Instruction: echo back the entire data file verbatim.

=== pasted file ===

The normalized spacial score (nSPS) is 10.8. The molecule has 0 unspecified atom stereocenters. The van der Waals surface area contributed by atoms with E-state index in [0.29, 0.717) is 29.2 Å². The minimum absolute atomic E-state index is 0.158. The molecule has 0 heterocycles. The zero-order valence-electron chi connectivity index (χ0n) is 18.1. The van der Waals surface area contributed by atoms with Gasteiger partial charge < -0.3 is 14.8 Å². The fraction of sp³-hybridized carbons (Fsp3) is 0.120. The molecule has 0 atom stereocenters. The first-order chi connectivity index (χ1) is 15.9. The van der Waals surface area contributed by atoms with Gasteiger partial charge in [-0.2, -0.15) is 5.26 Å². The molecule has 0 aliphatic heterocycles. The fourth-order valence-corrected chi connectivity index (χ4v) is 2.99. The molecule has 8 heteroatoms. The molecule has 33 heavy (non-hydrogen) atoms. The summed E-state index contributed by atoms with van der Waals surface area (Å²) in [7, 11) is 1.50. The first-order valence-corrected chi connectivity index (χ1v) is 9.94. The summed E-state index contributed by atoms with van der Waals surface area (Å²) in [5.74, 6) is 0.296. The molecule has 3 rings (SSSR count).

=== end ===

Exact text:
The normalized spacial score (nSPS) is 10.8. The molecule has 0 unspecified atom stereocenters. The van der Waals surface area contributed by atoms with E-state index in [0.29, 0.717) is 29.2 Å². The minimum absolute atomic E-state index is 0.158. The molecule has 0 heterocycles. The zero-order valence-electron chi connectivity index (χ0n) is 18.1. The van der Waals surface area contributed by atoms with Gasteiger partial charge < -0.3 is 14.8 Å². The fraction of sp³-hybridized carbons (Fsp3) is 0.120. The molecule has 0 atom stereocenters. The first-order chi connectivity index (χ1) is 15.9. The van der Waals surface area contributed by atoms with Gasteiger partial charge in [-0.2, -0.15) is 5.26 Å². The molecule has 0 aliphatic heterocycles. The fourth-order valence-corrected chi connectivity index (χ4v) is 2.99. The molecule has 8 heteroatoms. The molecule has 33 heavy (non-hydrogen) atoms. The summed E-state index contributed by atoms with van der Waals surface area (Å²) in [7, 11) is 1.50. The first-order valence-corrected chi connectivity index (χ1v) is 9.94. The summed E-state index contributed by atoms with van der Waals surface area (Å²) in [5.74, 6) is 0.296. The molecule has 3 rings (SSSR count).